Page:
Prison Litigation

Deliberate Indifference to Adequate Medical Care

We serve inmates because inmates are human beings who are protected under the Eighth Amendment of our U.S. Constitution, as well as protected under the International Covenant on Civil and Political Rights, one of the very few treaties that our country has both signed and ratified. We also litigate for pre-trial detainees under the Fourteenth Amendment of the U.S. Constitution. A common claim to both inmates and detainees is denial of medication. That’s when a person finds themselves incarcerated while also being affected by a diagnosed medical condition such as diabetes or seizures, and the jail medical staff knows and confirms that said person is affected by these chronic illness(es)—yet the jail intentionally fails to provide adequate medical care to treat these illnesses. That’s, legally speaking, called deliberate indifference to a known medical need, and it’s unconstitutional. Estelle v. Gamble, 429 U.S. 97, 97 S. Ct. 285, 50 L. Ed. 2d 251 (1976).

Deliberate indifference claims under the constitution become more complex because they often require an attorney to understand underlying state law claims of negligence and medical malpractice, another complex area of the law. You could have a medical malpractice claim and not have a constitutional, deliberate indifference claim. Neitzke v. Williams, 490 U.S. 319, 321–22, 109 S. Ct. 1827, 1830, 104 L. Ed. 2d 338 (1989) (stating, “[i]nsofar as Williams claimed deficient medical care, his pleadings did not state a claim of “deliberate indifference to [his] serious medical needs,” as prisoners' Eighth Amendment claims must under Estelle v. Gamble, 429 U.S. 97, 104, 97 S.Ct. 285, 291, 50 L.Ed.2d 251 (1976), but instead described a constitutionally noncognizable instance of medical malpractice.”)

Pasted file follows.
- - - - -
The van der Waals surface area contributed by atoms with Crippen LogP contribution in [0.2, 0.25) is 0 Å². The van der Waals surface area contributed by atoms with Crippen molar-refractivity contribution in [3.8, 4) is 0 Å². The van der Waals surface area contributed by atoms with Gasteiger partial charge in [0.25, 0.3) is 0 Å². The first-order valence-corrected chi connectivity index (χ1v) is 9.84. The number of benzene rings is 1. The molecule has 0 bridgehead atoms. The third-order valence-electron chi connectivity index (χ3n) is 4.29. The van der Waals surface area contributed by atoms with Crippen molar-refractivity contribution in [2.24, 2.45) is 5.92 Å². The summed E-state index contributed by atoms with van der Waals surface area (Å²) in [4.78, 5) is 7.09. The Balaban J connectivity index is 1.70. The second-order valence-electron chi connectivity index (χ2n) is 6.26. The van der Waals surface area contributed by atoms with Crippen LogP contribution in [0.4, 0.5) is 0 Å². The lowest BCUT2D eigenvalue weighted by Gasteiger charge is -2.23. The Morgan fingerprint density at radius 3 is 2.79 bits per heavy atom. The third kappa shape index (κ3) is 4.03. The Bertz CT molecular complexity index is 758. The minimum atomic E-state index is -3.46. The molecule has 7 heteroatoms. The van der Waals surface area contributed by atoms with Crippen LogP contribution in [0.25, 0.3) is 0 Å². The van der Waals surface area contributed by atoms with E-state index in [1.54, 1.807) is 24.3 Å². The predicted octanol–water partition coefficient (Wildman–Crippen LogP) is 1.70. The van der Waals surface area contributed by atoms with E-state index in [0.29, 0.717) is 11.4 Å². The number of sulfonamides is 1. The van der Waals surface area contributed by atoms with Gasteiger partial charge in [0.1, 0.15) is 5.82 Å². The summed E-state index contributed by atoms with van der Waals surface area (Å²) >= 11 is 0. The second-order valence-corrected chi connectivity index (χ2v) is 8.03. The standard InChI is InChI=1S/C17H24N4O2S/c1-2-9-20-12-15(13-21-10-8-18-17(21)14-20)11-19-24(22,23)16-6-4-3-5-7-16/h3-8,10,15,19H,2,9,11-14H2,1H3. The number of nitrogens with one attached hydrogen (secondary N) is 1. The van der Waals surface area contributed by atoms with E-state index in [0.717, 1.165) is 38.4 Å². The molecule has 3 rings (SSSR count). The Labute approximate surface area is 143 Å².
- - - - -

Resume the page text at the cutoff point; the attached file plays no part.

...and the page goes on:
Call our constitutional lawyers today. Our civil and human rights attorneys are waiting for you and will make sure we assess your case from multiple angles.

Inmate on Inmate Violence and Excessive Force Inside Prisons

Inmate on inmate violence and excessive force by guards are other areas our Civil and Human Rights attorneys cover. For inmates, these claims are covered by the Eighth Amendment to the U.S. Constitution. See Farmer v. Brennan, 511 U.S. 825, 826, 114 S. Ct. 1970, 1974, 128 L. Ed. 2d 811 (1994); Hudson v. McMillian, 503 U.S. 1, 7, 112 S. Ct. 995, 999, 117 L. Ed. 2d 156 (1992). These lawsuits are complex, for example, if an inmate is being beaten in front of other guards and those guards fail to take reasonable steps to stop the unconstitutional beating, and then, on top of an excessive force claim, you may have what is commonly referred to as a failure to intervene claim. Inmate on inmate violence typically involves what is commonly referred to as deliberate indifference to a known serious risk of harm to the inmate. Permitting a known rival gang member to a rival gang member, or, for example, housing a transgender inmate in an area known to house rapists—these may be actionable claims.

One thing is for sure, you must have a seasoned attorney in this area. Call the attorneys at Derechos Humanos for a free consultation today.